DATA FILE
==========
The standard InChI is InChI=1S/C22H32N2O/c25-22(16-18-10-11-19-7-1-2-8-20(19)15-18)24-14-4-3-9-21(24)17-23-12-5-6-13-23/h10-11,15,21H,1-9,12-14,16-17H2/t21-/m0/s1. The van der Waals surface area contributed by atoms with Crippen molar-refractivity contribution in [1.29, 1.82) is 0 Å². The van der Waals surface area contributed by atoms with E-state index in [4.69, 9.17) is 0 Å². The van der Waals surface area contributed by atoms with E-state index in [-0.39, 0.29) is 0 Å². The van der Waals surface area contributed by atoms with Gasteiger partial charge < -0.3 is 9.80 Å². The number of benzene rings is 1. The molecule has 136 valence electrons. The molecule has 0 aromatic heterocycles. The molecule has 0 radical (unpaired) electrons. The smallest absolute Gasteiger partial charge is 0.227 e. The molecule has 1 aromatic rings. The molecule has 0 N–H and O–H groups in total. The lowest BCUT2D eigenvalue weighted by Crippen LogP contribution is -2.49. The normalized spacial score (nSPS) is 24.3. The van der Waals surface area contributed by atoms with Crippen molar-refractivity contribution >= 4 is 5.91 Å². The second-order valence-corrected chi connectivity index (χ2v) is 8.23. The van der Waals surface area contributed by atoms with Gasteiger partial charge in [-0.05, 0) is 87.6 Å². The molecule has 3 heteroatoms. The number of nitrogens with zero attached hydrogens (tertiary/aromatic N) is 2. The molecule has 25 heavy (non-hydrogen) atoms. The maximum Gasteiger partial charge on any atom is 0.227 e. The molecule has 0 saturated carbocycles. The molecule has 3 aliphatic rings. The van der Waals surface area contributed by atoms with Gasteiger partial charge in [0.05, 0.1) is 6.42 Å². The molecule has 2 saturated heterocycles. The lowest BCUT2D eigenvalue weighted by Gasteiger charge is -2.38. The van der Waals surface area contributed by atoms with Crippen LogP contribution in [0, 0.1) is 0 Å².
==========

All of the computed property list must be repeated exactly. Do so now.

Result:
The standard InChI is InChI=1S/C22H32N2O/c25-22(16-18-10-11-19-7-1-2-8-20(19)15-18)24-14-4-3-9-21(24)17-23-12-5-6-13-23/h10-11,15,21H,1-9,12-14,16-17H2/t21-/m0/s1. The van der Waals surface area contributed by atoms with Crippen molar-refractivity contribution in [1.29, 1.82) is 0 Å². The van der Waals surface area contributed by atoms with E-state index in [4.69, 9.17) is 0 Å². The van der Waals surface area contributed by atoms with E-state index in [-0.39, 0.29) is 0 Å². The van der Waals surface area contributed by atoms with Gasteiger partial charge < -0.3 is 9.80 Å². The number of benzene rings is 1. The molecule has 136 valence electrons. The molecule has 0 aromatic heterocycles. The molecule has 0 radical (unpaired) electrons. The smallest absolute Gasteiger partial charge is 0.227 e. The molecule has 1 aromatic rings. The molecule has 0 N–H and O–H groups in total. The lowest BCUT2D eigenvalue weighted by Crippen LogP contribution is -2.49. The normalized spacial score (nSPS) is 24.3. The van der Waals surface area contributed by atoms with Crippen molar-refractivity contribution >= 4 is 5.91 Å². The second-order valence-corrected chi connectivity index (χ2v) is 8.23. The van der Waals surface area contributed by atoms with Gasteiger partial charge in [-0.05, 0) is 87.6 Å². The molecule has 3 heteroatoms. The number of nitrogens with zero attached hydrogens (tertiary/aromatic N) is 2. The molecule has 25 heavy (non-hydrogen) atoms. The maximum Gasteiger partial charge on any atom is 0.227 e. The molecule has 0 saturated carbocycles. The molecule has 3 aliphatic rings. The van der Waals surface area contributed by atoms with Gasteiger partial charge in [0.05, 0.1) is 6.42 Å². The molecule has 2 saturated heterocycles. The lowest BCUT2D eigenvalue weighted by Gasteiger charge is -2.38. The van der Waals surface area contributed by atoms with Crippen LogP contribution in [0, 0.1) is 0 Å².